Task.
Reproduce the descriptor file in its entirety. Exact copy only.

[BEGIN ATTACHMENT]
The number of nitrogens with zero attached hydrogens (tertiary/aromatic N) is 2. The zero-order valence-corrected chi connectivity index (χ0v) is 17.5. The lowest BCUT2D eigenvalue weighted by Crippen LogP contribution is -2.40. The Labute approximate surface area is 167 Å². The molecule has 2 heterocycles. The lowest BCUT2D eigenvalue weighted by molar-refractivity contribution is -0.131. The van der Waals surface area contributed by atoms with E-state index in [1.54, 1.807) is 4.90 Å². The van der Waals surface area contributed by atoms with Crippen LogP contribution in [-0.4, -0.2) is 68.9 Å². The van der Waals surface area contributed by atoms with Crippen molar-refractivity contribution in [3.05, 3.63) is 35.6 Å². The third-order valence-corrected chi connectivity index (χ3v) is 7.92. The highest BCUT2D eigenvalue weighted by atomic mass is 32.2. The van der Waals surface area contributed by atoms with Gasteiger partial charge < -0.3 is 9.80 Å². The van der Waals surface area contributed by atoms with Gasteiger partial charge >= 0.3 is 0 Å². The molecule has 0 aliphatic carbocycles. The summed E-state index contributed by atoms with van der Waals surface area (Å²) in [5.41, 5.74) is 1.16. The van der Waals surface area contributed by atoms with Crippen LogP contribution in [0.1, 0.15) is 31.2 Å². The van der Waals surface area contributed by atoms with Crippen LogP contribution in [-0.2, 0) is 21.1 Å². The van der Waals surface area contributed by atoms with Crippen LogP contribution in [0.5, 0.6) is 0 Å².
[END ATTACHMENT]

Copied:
The number of nitrogens with zero attached hydrogens (tertiary/aromatic N) is 2. The zero-order valence-corrected chi connectivity index (χ0v) is 17.5. The lowest BCUT2D eigenvalue weighted by Crippen LogP contribution is -2.40. The Labute approximate surface area is 167 Å². The molecule has 2 heterocycles. The lowest BCUT2D eigenvalue weighted by molar-refractivity contribution is -0.131. The van der Waals surface area contributed by atoms with E-state index in [1.54, 1.807) is 4.90 Å². The van der Waals surface area contributed by atoms with Crippen LogP contribution in [-0.4, -0.2) is 68.9 Å². The van der Waals surface area contributed by atoms with Crippen molar-refractivity contribution in [3.05, 3.63) is 35.6 Å². The third-order valence-corrected chi connectivity index (χ3v) is 7.92. The highest BCUT2D eigenvalue weighted by atomic mass is 32.2. The van der Waals surface area contributed by atoms with Gasteiger partial charge < -0.3 is 9.80 Å². The van der Waals surface area contributed by atoms with Gasteiger partial charge >= 0.3 is 0 Å². The molecule has 0 aliphatic carbocycles. The summed E-state index contributed by atoms with van der Waals surface area (Å²) in [5.41, 5.74) is 1.16. The van der Waals surface area contributed by atoms with Crippen LogP contribution in [0.1, 0.15) is 31.2 Å². The van der Waals surface area contributed by atoms with Crippen LogP contribution in [-0.2, 0) is 21.1 Å². The van der Waals surface area contributed by atoms with Crippen LogP contribution in [0.5, 0.6) is 0 Å².